It is clear that structurally, the fundamentals are now aligned to sustain India’s economic expansion. The country’s demographics, its levels of savings and investment, and its entrepreneurial talents could indeed enable significant growth to continue for another generation and more.
But the world consists not just of structures and trends—it is made up also of agency, and of actors. And how we cope with our own actions and their unforeseen results, as well as the often unpredictable actions of others, will be decisive for whether India’s economic potential is realised or squandered.
Twenty years on, the most important legacy of 1991 is that it has given us real choices to make, for better or worse. In making those choices—political judgements—two facts are crucial. The first is that we now have a very limited window of opportunity during which to get things right with respect to our productive capacities and competitive abilities—five years at most, perhaps ten. The second is that the decisions we take will have long-term effects, and will set us on paths that will be hard to alter. In that sense, the real turning point in our economic prospects will lie just ahead—and not back in 1991.
One of the most striking transformations since 1991 has been in our psychological outlook. Changes in the material world produced by economic growth—directly or vicariously experienced—have sparked extraordinary optimism about the future. Whether measured by levels of the stockmarket, investment, policy forecasts, it’s an optimism that seems insulated against political uncertainties, terrorism and the corruption that marks so much of what passes for everyday life in India.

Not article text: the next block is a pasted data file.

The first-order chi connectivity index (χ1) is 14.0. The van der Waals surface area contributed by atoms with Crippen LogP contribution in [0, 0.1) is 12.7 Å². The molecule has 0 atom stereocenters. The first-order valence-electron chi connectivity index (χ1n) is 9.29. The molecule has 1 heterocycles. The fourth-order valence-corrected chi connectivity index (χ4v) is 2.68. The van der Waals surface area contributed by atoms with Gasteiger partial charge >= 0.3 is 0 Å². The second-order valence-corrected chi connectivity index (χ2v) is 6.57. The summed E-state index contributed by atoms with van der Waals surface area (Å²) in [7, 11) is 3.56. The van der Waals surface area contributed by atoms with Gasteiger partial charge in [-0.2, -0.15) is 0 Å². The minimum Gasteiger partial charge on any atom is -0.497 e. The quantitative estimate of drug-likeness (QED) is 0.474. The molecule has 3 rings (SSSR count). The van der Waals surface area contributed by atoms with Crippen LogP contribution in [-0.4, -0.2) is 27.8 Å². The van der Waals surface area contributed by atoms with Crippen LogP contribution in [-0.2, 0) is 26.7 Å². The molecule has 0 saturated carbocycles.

Similar optimism pervades popular views. In 2009, when the effects of the financial crisis were cascading across the world, the Pew Global Attitudes group surveyed opinion in G-20 countries and found Indians to be the most positive in their attitudes towards market capitalism. Ninety-one per cent of Indians could describe their economic situation as good; 96 per cent were positive about trade with other countries; and 81 per cent agreed that people were better off in a market economy despite the inequalities. Such survey figures often do demand a dose of salt—but still they indicate the enthusiasm of the new convert, for whom the tests of experience lie ahead.
It used to be said that Indians didn’t bother to pursue wealth because of their belief in karma, a fatalistic determinism that held back economic development. Now, as we hear repeatedly—whether it is from caste groups or from national leaders—that “our turn has come”, there’s equally the danger of an inverted complacency: a deterministic faith in our upward economic surge. There is no way of knowing how history works, but it certainly does not work like a game of musical chairs.
The new optimism that fills young India is undoubtedly a good thing. Economic growth, despite being uneven (in fact, precisely when uneven), does have the initial psychological effect of encouraging hope and optimism. This in turn shapes behaviour. People may become initially less risk-averse, more willing to borrow, to invest—and to believe in the future. But setbacks can have equally powerful reverse effects. Think of Japan: once the paragon of consumerism, today shops there implore people, not very successfully, to buy.
S-‘mall’ town Villagers at ‘Chaupal Sagar’, a mall in Sehore, Madhya Pradesh. (Photograph by Narendra Bisht)